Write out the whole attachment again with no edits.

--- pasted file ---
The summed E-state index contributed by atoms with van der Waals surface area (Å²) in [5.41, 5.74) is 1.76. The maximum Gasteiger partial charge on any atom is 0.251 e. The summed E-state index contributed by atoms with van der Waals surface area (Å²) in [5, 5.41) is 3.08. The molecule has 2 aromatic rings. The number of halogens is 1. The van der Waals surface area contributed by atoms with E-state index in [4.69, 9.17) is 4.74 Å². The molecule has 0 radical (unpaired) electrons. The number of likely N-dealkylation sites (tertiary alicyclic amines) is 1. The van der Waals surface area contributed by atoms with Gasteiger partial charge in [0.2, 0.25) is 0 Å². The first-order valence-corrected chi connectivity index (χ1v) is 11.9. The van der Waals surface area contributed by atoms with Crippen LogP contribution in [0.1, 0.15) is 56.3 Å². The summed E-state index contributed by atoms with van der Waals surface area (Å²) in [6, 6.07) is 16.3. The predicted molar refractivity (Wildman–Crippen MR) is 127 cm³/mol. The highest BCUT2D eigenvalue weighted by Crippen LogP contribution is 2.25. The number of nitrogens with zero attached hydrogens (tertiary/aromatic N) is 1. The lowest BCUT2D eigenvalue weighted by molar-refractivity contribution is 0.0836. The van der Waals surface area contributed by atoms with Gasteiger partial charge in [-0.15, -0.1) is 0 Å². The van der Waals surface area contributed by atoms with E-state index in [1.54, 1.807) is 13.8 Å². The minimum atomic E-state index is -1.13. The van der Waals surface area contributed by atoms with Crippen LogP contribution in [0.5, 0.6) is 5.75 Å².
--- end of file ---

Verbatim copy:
The summed E-state index contributed by atoms with van der Waals surface area (Å²) in [5.41, 5.74) is 1.76. The maximum Gasteiger partial charge on any atom is 0.251 e. The summed E-state index contributed by atoms with van der Waals surface area (Å²) in [5, 5.41) is 3.08. The molecule has 2 aromatic rings. The number of halogens is 1. The van der Waals surface area contributed by atoms with E-state index in [4.69, 9.17) is 4.74 Å². The molecule has 0 radical (unpaired) electrons. The number of likely N-dealkylation sites (tertiary alicyclic amines) is 1. The van der Waals surface area contributed by atoms with Gasteiger partial charge in [0.2, 0.25) is 0 Å². The first-order valence-corrected chi connectivity index (χ1v) is 11.9. The van der Waals surface area contributed by atoms with Crippen LogP contribution in [0.1, 0.15) is 56.3 Å². The summed E-state index contributed by atoms with van der Waals surface area (Å²) in [6, 6.07) is 16.3. The predicted molar refractivity (Wildman–Crippen MR) is 127 cm³/mol. The highest BCUT2D eigenvalue weighted by Crippen LogP contribution is 2.25. The number of nitrogens with zero attached hydrogens (tertiary/aromatic N) is 1. The lowest BCUT2D eigenvalue weighted by molar-refractivity contribution is 0.0836. The van der Waals surface area contributed by atoms with Gasteiger partial charge in [-0.15, -0.1) is 0 Å². The van der Waals surface area contributed by atoms with E-state index in [1.54, 1.807) is 13.8 Å². The minimum atomic E-state index is -1.13. The van der Waals surface area contributed by atoms with Crippen LogP contribution in [0.5, 0.6) is 5.75 Å².